Adjust Quality in Real Time
技术分类:过程与先进控制 作者:Mark T. Hoske 发表时间:2005-12-05
nomic benefits, priorities, and required actions.

Discrete applications have been integrating the concept of in-line quality control, but typically in an open-loop architecture where a system automatically monitors/measures certain variables, stops the line, and alerts an operator to make changes before too much scrap is run. Such systems also might automatically segregate out-of-spec products based on measurements most often provided by high-speed data acquisition and logic linked with machine

vision or other sensors.

In a closed-loop configuration, a logic device would use information analyzed in real time to send a message, actuate a change, and measure again in a self-correcting control/feedback loop.

Until recently, widely available tools didn't have real-time capabilities to allow closed-loop changes in discrete processes, suggests John Leppiaho, senior manager for Proficy software, GE Fanuc Automation. "Most customers don't know why equipment is down. The vision for automatic closed-loop correction is there, but we haven't seen it in practice."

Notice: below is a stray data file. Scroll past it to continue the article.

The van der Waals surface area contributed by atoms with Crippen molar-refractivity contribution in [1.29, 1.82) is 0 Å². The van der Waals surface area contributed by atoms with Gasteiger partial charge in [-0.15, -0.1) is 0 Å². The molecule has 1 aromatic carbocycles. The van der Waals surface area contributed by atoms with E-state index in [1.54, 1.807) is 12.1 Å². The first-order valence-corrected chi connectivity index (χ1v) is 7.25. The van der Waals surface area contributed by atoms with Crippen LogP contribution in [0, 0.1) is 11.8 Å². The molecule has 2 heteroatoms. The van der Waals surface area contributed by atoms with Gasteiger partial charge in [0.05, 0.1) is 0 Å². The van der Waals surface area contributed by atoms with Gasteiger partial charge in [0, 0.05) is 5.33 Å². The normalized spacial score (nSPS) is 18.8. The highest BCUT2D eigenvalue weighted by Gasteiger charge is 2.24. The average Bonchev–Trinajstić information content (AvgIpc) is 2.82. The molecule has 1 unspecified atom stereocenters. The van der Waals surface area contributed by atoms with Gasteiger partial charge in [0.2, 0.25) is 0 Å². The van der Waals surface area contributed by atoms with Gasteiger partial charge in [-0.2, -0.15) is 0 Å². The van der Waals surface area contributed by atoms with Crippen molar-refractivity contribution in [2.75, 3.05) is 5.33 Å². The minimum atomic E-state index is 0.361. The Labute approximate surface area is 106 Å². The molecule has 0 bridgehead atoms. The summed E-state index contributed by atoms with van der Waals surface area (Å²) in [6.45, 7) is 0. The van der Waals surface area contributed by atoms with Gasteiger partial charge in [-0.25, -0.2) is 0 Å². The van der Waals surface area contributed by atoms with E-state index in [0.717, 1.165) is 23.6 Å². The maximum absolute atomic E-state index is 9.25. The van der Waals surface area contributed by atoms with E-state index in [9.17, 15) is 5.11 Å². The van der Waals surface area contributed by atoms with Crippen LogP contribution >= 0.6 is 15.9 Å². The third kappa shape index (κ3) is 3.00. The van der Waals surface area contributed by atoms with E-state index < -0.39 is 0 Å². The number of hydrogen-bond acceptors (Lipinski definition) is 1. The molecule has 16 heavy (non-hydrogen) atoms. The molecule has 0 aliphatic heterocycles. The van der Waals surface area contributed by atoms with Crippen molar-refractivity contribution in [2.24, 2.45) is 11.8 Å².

The solution for many would be to better define product specifications and, as processes move away from a quality centerline, depending on the deviation, stop and fix the process. Doing so would improve overall quality and reduce waste, Leppiaho says. "Some product introductions can have 300 quality parameters; any ability to reduce new product cycle time is huge," he explains.

Today's software can offer tremendous advantages by using the S95-based data model, triggering Web reports and alarms from work-in-process issues and down time, allowing management by exception. Customers can create the specs in their data model so that if a process gets out of limits, an alert would be triggered. Such a setup can offer tremendous advantages. "This opportunity is like what HMI offered 10-15 years ago. Consider this HMI/SCADA software for the production level. Productivity gain potential at this level is huge," Leppiaho says.